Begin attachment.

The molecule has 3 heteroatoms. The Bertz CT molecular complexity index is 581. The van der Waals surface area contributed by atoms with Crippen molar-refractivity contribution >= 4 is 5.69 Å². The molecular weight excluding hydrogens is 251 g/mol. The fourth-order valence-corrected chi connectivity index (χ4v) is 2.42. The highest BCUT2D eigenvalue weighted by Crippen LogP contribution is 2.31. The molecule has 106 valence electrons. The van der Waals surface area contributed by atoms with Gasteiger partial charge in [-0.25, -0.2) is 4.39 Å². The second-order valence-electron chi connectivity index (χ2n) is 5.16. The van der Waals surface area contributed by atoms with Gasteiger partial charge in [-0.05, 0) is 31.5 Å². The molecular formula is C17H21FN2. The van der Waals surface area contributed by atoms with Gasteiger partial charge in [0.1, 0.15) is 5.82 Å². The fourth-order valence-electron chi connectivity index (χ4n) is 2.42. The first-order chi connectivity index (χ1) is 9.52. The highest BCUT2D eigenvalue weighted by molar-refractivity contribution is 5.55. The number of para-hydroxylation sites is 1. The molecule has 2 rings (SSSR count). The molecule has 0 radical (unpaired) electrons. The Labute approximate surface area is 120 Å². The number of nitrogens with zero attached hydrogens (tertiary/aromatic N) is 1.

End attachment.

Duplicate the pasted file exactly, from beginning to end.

The molecule has 3 heteroatoms. The Bertz CT molecular complexity index is 581. The van der Waals surface area contributed by atoms with Crippen molar-refractivity contribution >= 4 is 5.69 Å². The molecular weight excluding hydrogens is 251 g/mol. The fourth-order valence-corrected chi connectivity index (χ4v) is 2.42. The highest BCUT2D eigenvalue weighted by Crippen LogP contribution is 2.31. The molecule has 106 valence electrons. The van der Waals surface area contributed by atoms with Gasteiger partial charge in [-0.25, -0.2) is 4.39 Å². The second-order valence-electron chi connectivity index (χ2n) is 5.16. The van der Waals surface area contributed by atoms with Gasteiger partial charge in [-0.05, 0) is 31.5 Å². The molecular formula is C17H21FN2. The van der Waals surface area contributed by atoms with Gasteiger partial charge in [0.1, 0.15) is 5.82 Å². The fourth-order valence-electron chi connectivity index (χ4n) is 2.42. The first-order chi connectivity index (χ1) is 9.52. The highest BCUT2D eigenvalue weighted by molar-refractivity contribution is 5.55. The number of para-hydroxylation sites is 1. The molecule has 2 rings (SSSR count). The molecule has 0 radical (unpaired) electrons. The Labute approximate surface area is 120 Å². The number of nitrogens with zero attached hydrogens (tertiary/aromatic N) is 1.